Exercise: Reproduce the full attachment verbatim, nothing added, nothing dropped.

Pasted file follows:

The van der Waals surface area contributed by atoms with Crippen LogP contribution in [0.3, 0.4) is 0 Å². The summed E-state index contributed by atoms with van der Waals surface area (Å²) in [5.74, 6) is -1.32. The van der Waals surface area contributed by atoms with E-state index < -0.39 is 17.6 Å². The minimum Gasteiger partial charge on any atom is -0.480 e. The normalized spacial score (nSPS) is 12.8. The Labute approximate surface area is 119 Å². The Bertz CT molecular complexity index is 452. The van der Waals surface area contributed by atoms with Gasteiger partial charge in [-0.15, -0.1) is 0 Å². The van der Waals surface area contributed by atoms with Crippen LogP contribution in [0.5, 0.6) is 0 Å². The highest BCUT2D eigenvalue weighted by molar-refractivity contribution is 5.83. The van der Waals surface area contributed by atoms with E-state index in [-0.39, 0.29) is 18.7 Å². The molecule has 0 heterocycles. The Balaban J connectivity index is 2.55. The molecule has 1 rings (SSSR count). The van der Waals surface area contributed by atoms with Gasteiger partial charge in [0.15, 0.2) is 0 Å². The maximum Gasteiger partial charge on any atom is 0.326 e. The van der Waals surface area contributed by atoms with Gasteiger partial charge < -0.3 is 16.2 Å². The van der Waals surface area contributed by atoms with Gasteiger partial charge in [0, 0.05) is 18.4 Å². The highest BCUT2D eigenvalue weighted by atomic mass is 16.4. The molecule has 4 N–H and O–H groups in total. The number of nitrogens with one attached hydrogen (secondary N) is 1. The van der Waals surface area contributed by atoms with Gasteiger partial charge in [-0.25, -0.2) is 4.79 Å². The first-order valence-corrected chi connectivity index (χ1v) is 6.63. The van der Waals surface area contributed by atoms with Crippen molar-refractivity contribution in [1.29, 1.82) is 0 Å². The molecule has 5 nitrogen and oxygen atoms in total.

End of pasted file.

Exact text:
The van der Waals surface area contributed by atoms with Crippen LogP contribution in [0.3, 0.4) is 0 Å². The summed E-state index contributed by atoms with van der Waals surface area (Å²) in [5.74, 6) is -1.32. The van der Waals surface area contributed by atoms with E-state index < -0.39 is 17.6 Å². The minimum Gasteiger partial charge on any atom is -0.480 e. The normalized spacial score (nSPS) is 12.8. The Labute approximate surface area is 119 Å². The Bertz CT molecular complexity index is 452. The van der Waals surface area contributed by atoms with Gasteiger partial charge in [-0.15, -0.1) is 0 Å². The van der Waals surface area contributed by atoms with Crippen LogP contribution in [0.5, 0.6) is 0 Å². The highest BCUT2D eigenvalue weighted by molar-refractivity contribution is 5.83. The van der Waals surface area contributed by atoms with E-state index in [-0.39, 0.29) is 18.7 Å². The molecule has 0 heterocycles. The Balaban J connectivity index is 2.55. The molecule has 1 rings (SSSR count). The van der Waals surface area contributed by atoms with Gasteiger partial charge in [0.15, 0.2) is 0 Å². The maximum Gasteiger partial charge on any atom is 0.326 e. The van der Waals surface area contributed by atoms with Gasteiger partial charge < -0.3 is 16.2 Å². The van der Waals surface area contributed by atoms with Gasteiger partial charge in [0, 0.05) is 18.4 Å². The highest BCUT2D eigenvalue weighted by atomic mass is 16.4. The molecule has 4 N–H and O–H groups in total. The number of nitrogens with one attached hydrogen (secondary N) is 1. The van der Waals surface area contributed by atoms with Gasteiger partial charge in [-0.25, -0.2) is 4.79 Å². The first-order valence-corrected chi connectivity index (χ1v) is 6.63. The van der Waals surface area contributed by atoms with Crippen molar-refractivity contribution in [1.29, 1.82) is 0 Å². The molecule has 5 nitrogen and oxygen atoms in total.